Clashes erupted between Armenia and Azerbaijan over the volatile Nagorno-Karabakh region, reigniting concern about instability in the South Caucasus, a corridor for pipelines transporting oil and gas to world markets.
Both sides, which fought a war in the 1990s, reported fatalities. Armenia and Nagorno-Karabakh, a breakaway region that is inside Azerbaijan but is run by ethnic Armenians, declared martial law and mobilised their male populations.
Armenia said Azerbaijan had carried out an air and artillery attack on Nagorno-Karabakh. Azerbaijan said it had responded to Armenian shelling and that it had seized control of up to seven villages, but Nagorno-Karabakh denied this.
The clashes prompted a flurry of diplomacy to prevent a new flare-up of a decades-old conflict between majority Christian Armenia and mainly Muslim Azerbaijan, with Russia calling for an immediate ceasefire and Pope Francis leading calls for talks.
Turkish President Tayip Erdogan, with close ties to Azerbaijan and major investments in the country, called on Armenia to cease its aggression.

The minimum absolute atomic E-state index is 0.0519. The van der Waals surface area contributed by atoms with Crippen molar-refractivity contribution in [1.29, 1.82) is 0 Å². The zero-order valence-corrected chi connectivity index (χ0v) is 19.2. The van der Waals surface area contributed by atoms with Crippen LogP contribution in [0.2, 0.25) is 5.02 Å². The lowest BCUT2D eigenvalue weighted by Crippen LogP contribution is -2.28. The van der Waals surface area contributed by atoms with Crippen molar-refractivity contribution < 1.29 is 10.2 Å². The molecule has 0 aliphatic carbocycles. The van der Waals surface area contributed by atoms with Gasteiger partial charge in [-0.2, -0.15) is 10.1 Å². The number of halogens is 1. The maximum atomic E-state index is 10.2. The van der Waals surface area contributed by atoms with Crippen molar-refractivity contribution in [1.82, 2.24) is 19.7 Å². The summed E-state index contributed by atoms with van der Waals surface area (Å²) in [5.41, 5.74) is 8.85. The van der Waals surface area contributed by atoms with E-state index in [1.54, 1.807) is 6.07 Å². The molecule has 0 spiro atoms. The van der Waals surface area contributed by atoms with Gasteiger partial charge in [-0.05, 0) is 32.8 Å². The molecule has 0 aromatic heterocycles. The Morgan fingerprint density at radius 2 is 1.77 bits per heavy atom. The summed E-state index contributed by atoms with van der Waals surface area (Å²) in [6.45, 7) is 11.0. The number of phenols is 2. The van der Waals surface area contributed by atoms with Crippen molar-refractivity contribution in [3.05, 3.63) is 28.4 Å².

Armenia and Turkey have no diplomatic relations, with many countries, including Cyprus, recognising a genocide against Armenians by the Ottoman Turks in 1915.
Pipelines shipping Caspian oil and natural gas from Azerbaijan to the world pass close to Nagorno-Karabakh. Armenia also warned about security risks in the South Caucasus in July after Azerbaijan threatened to attack Armenia’s nuclear power plant as possible retaliation.
Nagorno-Karabakh broke away from Azerbaijan in a conflict that broke out as the Soviet Union collapsed in 1991.
Though a ceasefire was agreed in 1994, after thousands of people were killed and many more displaced, Azerbaijan and Armenia frequently accuse each other of attacks around Nagorno-Karabakh and along the separate Azeri-Armenian frontier.